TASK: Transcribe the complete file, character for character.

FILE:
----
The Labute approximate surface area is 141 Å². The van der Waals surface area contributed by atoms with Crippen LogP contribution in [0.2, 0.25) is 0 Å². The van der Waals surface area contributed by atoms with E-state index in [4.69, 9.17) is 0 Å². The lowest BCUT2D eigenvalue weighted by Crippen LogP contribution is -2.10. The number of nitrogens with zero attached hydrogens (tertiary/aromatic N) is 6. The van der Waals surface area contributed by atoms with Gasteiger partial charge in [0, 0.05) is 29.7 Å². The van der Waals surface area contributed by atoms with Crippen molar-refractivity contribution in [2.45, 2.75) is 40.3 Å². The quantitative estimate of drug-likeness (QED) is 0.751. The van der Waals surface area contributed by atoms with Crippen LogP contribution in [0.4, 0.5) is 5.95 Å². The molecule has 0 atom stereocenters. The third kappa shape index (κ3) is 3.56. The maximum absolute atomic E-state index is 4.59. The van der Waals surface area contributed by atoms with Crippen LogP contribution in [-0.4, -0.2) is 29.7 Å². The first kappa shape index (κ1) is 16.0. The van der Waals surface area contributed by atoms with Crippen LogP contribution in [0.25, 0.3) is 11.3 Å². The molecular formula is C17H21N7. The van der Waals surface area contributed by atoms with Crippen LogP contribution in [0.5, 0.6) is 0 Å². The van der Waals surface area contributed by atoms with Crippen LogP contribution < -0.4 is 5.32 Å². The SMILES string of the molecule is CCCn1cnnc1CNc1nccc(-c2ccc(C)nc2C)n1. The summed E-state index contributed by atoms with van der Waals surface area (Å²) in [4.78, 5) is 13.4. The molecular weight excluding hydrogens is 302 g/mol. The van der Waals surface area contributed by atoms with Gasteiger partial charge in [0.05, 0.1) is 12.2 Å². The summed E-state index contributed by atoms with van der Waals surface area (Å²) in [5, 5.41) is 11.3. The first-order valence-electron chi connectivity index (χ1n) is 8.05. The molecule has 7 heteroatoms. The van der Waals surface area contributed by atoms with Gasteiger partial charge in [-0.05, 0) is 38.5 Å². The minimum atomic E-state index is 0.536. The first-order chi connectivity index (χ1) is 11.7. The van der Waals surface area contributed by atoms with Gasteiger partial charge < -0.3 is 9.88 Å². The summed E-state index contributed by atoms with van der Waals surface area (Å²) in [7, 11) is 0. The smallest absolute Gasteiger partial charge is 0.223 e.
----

The Labute approximate surface area is 141 Å². The van der Waals surface area contributed by atoms with Crippen LogP contribution in [0.2, 0.25) is 0 Å². The van der Waals surface area contributed by atoms with E-state index in [4.69, 9.17) is 0 Å². The lowest BCUT2D eigenvalue weighted by Crippen LogP contribution is -2.10. The number of nitrogens with zero attached hydrogens (tertiary/aromatic N) is 6. The van der Waals surface area contributed by atoms with Gasteiger partial charge in [0, 0.05) is 29.7 Å². The van der Waals surface area contributed by atoms with Crippen molar-refractivity contribution in [2.45, 2.75) is 40.3 Å². The quantitative estimate of drug-likeness (QED) is 0.751. The van der Waals surface area contributed by atoms with Crippen LogP contribution in [0.4, 0.5) is 5.95 Å². The molecule has 0 atom stereocenters. The third kappa shape index (κ3) is 3.56. The maximum absolute atomic E-state index is 4.59. The van der Waals surface area contributed by atoms with Crippen LogP contribution in [-0.4, -0.2) is 29.7 Å². The first kappa shape index (κ1) is 16.0. The van der Waals surface area contributed by atoms with Crippen LogP contribution in [0.25, 0.3) is 11.3 Å². The molecular formula is C17H21N7. The van der Waals surface area contributed by atoms with Crippen LogP contribution in [0.5, 0.6) is 0 Å². The van der Waals surface area contributed by atoms with Crippen LogP contribution < -0.4 is 5.32 Å². The SMILES string of the molecule is CCCn1cnnc1CNc1nccc(-c2ccc(C)nc2C)n1. The summed E-state index contributed by atoms with van der Waals surface area (Å²) in [4.78, 5) is 13.4. The molecular weight excluding hydrogens is 302 g/mol. The van der Waals surface area contributed by atoms with Gasteiger partial charge in [0.05, 0.1) is 12.2 Å². The summed E-state index contributed by atoms with van der Waals surface area (Å²) in [5, 5.41) is 11.3. The first-order valence-electron chi connectivity index (χ1n) is 8.05. The molecule has 7 heteroatoms. The van der Waals surface area contributed by atoms with Gasteiger partial charge in [-0.05, 0) is 38.5 Å². The minimum atomic E-state index is 0.536. The first-order chi connectivity index (χ1) is 11.7. The van der Waals surface area contributed by atoms with Gasteiger partial charge < -0.3 is 9.88 Å². The summed E-state index contributed by atoms with van der Waals surface area (Å²) in [7, 11) is 0. The smallest absolute Gasteiger partial charge is 0.223 e.